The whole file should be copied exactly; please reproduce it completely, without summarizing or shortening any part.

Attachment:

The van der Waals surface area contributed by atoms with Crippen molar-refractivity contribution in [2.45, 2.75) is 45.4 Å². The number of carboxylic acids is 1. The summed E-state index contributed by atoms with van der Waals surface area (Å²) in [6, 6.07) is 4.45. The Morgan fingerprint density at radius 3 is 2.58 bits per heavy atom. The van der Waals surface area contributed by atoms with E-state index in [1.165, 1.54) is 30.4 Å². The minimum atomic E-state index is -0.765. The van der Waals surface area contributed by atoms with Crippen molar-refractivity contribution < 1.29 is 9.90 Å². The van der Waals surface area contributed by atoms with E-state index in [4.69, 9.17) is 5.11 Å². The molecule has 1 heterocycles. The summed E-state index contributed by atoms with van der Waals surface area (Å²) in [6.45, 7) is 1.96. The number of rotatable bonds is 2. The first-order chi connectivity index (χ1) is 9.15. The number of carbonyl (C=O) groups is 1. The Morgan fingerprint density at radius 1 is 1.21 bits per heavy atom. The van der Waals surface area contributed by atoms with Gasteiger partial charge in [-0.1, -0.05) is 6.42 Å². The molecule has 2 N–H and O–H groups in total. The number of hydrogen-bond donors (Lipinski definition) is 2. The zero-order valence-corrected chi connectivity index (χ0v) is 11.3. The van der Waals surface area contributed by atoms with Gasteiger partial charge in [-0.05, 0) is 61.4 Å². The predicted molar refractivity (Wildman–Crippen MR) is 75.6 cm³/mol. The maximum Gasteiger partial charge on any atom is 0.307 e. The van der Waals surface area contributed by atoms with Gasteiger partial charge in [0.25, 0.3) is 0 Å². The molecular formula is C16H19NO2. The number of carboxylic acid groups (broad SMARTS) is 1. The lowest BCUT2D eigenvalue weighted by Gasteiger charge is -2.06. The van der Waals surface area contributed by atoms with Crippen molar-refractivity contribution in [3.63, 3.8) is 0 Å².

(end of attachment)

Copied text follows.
The van der Waals surface area contributed by atoms with Crippen molar-refractivity contribution in [2.45, 2.75) is 45.4 Å². The number of carboxylic acids is 1. The summed E-state index contributed by atoms with van der Waals surface area (Å²) in [6, 6.07) is 4.45. The Morgan fingerprint density at radius 3 is 2.58 bits per heavy atom. The van der Waals surface area contributed by atoms with E-state index in [1.165, 1.54) is 30.4 Å². The minimum atomic E-state index is -0.765. The van der Waals surface area contributed by atoms with Crippen molar-refractivity contribution < 1.29 is 9.90 Å². The van der Waals surface area contributed by atoms with E-state index in [4.69, 9.17) is 5.11 Å². The molecule has 1 heterocycles. The summed E-state index contributed by atoms with van der Waals surface area (Å²) in [6.45, 7) is 1.96. The number of rotatable bonds is 2. The first-order chi connectivity index (χ1) is 9.15. The number of carbonyl (C=O) groups is 1. The Morgan fingerprint density at radius 1 is 1.21 bits per heavy atom. The van der Waals surface area contributed by atoms with Gasteiger partial charge in [-0.1, -0.05) is 6.42 Å². The molecule has 2 N–H and O–H groups in total. The number of hydrogen-bond donors (Lipinski definition) is 2. The zero-order valence-corrected chi connectivity index (χ0v) is 11.3. The van der Waals surface area contributed by atoms with Gasteiger partial charge in [-0.05, 0) is 61.4 Å². The predicted molar refractivity (Wildman–Crippen MR) is 75.6 cm³/mol. The maximum Gasteiger partial charge on any atom is 0.307 e. The van der Waals surface area contributed by atoms with Gasteiger partial charge in [0.25, 0.3) is 0 Å². The molecular formula is C16H19NO2. The number of carboxylic acid groups (broad SMARTS) is 1. The lowest BCUT2D eigenvalue weighted by Gasteiger charge is -2.06. The van der Waals surface area contributed by atoms with Crippen molar-refractivity contribution in [3.63, 3.8) is 0 Å².